YOU ARE HERE: LAT HomeCollectionsRichard Bailey

Richard Bailey

It is portrayed as a conspiracy of the rich and infamous--a network of riders, trainers, owners and veterinarians who concocted a vicious plot to kill horses to collect insurance. The same people who pampered horses, picking up silver cups and blue ribbons along the exclusive riding circuit here and abroad, now stand accused of playing a role in the cruelest crimes: electrocuting, starving, even allowing animals to be burned alive.
For 18 years the plot twisted and turned as though it had been lifted off the pages of a Dick Francis mystery novel. A wealthy elderly woman was missing, leaving behind a suspicious houseman, a handsome gigolo, a retiring brother, lame racehorses and a web of insurance fraud that stretched across the country. But this whodunit had no ending. As the years went by, one fact became clear: Truth is, indeed, stranger than fiction.
April 16, 1988 | From From a Times Staff Writer
The Navy on Friday released the following list of sailors injured in Thursday's mine explosion on the Navy frigate Samuel B. Roberts in the Persian Gulf: Chief Gas Turbine Technician Alex Perez, 38, Los Angeles, seriously injured. Gas Turbine Technician Larry Welch, 26, Athens, Ohio, seriously injured. Gas Turbine Technician David Burbine, 23, Ashaway, R.I., seriously injured. Radioman 2nd Class John Thomas, 21, Slocomb, Ala., injured.
December 28, 2002 | From Associated Press
Two golfers were arrested for allegedly beating up a 14-year-old boy who took one of their balls, authorities said Friday. Gary Mottola, of Oviedo, said he was cutting across the Wekiva Golf Club's sixth hole when he saw a golf ball in a sand trap and took it. Mottola and other witnesses told deputies that the ball's owner, Andrew Young, 41, of Longwood, and Richard Bailey, 44, of Lansing, Mich., kicked and punched the boy after one of the men tackled him and dragged him back to the course.
November 4, 1994 | Associated Press
Cowboy running back Emmitt Smith escaped injury in a two-car collision Thursday morning in Irving, Tex. Smith's car and another vehicle collided at an intersection as the player was driving to Valley Ranch, where the Cowboys practice. The accident occurred about two miles from the training facility. A motorist turned left in front of Smith and their vehicles collided, police Lt. Richard Bailey said. Neither driver was ticketed, Bailey said.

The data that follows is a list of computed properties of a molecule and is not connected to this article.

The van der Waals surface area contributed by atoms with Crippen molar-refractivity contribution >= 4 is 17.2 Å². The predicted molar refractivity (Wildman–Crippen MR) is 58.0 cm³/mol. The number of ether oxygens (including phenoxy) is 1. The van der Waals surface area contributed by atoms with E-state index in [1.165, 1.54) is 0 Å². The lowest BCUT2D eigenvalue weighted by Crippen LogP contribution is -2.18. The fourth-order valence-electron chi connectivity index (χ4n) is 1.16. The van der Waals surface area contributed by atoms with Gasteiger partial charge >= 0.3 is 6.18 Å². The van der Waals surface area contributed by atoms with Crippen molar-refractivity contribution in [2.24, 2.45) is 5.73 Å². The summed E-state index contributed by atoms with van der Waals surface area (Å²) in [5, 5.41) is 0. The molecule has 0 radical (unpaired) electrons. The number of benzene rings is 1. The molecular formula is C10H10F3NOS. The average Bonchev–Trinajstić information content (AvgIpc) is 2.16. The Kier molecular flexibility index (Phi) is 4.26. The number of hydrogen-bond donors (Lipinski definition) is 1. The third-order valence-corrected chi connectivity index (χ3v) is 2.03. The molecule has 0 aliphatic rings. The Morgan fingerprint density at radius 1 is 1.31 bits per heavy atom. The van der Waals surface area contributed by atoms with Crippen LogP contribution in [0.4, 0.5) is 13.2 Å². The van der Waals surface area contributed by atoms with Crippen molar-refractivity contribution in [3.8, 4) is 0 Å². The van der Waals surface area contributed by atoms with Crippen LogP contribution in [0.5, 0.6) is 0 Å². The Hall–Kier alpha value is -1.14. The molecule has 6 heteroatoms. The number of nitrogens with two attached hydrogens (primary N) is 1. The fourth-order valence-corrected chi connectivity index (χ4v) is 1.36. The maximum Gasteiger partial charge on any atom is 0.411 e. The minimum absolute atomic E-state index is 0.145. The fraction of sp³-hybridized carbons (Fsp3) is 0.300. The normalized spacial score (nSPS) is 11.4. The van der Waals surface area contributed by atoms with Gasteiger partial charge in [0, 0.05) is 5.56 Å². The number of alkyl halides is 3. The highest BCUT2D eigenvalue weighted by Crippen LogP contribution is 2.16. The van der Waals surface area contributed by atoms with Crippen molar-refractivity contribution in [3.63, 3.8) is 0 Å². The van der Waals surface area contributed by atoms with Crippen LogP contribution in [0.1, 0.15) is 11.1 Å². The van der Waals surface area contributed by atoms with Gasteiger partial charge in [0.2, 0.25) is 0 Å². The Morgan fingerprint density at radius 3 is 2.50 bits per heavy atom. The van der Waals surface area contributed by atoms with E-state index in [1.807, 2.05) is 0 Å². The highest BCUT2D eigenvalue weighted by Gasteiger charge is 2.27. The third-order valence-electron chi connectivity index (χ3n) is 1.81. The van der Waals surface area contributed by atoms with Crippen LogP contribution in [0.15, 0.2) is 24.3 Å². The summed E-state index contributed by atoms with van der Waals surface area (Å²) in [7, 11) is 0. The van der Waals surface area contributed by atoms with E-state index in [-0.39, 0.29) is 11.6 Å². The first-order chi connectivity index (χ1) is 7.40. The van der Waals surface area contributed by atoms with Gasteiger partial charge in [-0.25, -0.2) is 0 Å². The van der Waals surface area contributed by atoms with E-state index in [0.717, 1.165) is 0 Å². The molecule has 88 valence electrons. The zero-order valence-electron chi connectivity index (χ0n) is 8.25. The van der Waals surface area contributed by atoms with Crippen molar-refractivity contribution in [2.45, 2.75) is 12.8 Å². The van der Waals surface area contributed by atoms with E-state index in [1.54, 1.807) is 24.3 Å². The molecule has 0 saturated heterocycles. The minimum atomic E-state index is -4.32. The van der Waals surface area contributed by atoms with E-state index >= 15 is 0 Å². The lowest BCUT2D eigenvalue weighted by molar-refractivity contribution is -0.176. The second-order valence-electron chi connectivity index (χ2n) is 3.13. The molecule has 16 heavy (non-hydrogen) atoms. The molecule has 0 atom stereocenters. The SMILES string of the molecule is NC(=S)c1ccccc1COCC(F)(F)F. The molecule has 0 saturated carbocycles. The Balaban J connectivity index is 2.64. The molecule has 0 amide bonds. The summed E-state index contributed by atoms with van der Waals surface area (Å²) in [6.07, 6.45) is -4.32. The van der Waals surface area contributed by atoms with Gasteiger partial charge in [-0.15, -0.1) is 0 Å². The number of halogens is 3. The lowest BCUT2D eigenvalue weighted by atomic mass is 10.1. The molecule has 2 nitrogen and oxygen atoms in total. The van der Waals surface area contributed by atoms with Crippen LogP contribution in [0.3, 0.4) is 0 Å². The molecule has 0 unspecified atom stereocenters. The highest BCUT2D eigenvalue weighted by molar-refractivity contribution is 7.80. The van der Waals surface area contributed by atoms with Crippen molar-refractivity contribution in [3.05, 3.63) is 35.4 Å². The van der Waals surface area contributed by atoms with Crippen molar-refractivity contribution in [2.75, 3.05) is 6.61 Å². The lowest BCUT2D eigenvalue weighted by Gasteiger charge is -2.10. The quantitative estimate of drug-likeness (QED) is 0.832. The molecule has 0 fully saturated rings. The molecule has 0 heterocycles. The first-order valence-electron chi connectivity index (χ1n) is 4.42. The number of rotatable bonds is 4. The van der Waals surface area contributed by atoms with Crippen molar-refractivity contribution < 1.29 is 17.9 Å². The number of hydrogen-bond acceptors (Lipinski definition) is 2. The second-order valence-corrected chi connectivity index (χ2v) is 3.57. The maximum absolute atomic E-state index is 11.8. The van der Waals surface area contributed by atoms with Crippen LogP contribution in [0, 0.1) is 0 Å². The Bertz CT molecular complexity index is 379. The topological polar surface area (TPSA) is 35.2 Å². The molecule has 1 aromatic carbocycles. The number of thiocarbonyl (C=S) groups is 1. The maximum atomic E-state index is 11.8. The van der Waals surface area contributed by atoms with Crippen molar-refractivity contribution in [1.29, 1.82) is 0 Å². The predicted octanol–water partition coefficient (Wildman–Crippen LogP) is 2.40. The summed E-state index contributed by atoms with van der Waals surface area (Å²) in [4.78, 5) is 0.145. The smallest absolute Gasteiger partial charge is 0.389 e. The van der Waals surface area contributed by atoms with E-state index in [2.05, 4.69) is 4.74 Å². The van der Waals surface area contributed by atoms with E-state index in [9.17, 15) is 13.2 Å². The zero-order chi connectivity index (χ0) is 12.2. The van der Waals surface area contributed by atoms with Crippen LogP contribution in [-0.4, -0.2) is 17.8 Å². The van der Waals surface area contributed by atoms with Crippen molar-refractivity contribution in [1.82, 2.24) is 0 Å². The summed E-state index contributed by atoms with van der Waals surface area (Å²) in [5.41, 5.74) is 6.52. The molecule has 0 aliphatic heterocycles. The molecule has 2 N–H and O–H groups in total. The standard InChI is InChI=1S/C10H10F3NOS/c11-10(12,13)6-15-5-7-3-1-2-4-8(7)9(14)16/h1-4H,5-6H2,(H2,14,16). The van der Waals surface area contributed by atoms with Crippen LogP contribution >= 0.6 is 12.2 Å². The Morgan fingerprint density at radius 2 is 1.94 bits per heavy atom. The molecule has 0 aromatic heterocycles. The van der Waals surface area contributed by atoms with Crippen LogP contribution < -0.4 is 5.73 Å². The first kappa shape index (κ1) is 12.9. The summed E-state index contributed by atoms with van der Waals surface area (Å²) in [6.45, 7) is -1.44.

March 7, 1987 | Associated Press
A young girl spent five hours in 28-degree weather, trapped in wet sand up to her chest, before firefighters could free her, officials said Friday. Staci Bonelli, 12, was playing with three friends at Trap Rock Co., a cement factory, when she and another girl became trapped Thursday evening, police officer Malinka Bragg said. The second girl was freed easily, but Staci's "own motions and trying to get out forced her down deeper," said Richard Bailey, a Fire Department battalion chief.
November 27, 2005
I spent a lot of time with Marlon Brando in his final years discussing his vision for the atoll of Tetiaroa in the South Pacific ("Trouble in Paradise," by Matthew Heller, Oct. 23). He was often moody and temperamental, but that was Brando. Underneath it all there was always mutual respect and a close bond. After considering various and sometimes quixotic concepts, Brando and I settled upon a plan, and together we submitted a permit application for a project that embodied our shared environmental, cultural and aesthetic concepts.
March 6, 1987 | Associated Press
A 12-year-old girl spent five harrowing hours Thursday night trapped in wet sand up to her chest in 28-degree cold before firefighters could drain the sand and haul her out of the pit. Staci Bonelli had been playing with three friends at Trap Rock Co., a local cement manufacturer, when she and another girl became trapped. The second girl was easily freed, but Staci's "own motions and trying to get out forced her down deeper," said Richard Bailey, a Fire Department battalion chief.
March 30, 2003 | Ruth Ryon, Times Staff Writer
Vard Wallace, a genius in mechanics who built a business selling drafting machines and airplane parts to Lockheed Corp. and other aircraft companies during World War II, had this dome in the desert constructed as a retreat for himself and his wife, Mabel. He hired Harold Bissner Jr. of Nyberg & Bissner Inc. in Pasadena to design a home resembling the dome-shaped information center built in 1965 at the construction site of the nuclear generating plant at San Onofre.
February 2, 2005 | Steve Harvey, Steve Harvey can be reached at (800) LATimes, Ext. 77083, by fax at (213) 237-4712, by mail at Metro, L.A. Times, 202 W. 1st St., L.A. 90012, and by e-mail at
I suspected that a book titled "Collapse -- How Societies Choose to Fail or Succeed" would mention L.A. But author Jared Diamond takes an evenhanded approach, pointing out that though Southern California has huge problems, it keeps attracting newcomers because things are worse in other places. And Diamond is a geography professor at UCLA, so he knows what it's like to be trapped on the San Diego Freeway. Still, traffic here doesn't compare to Bangkok's.
Los Angeles Times Articles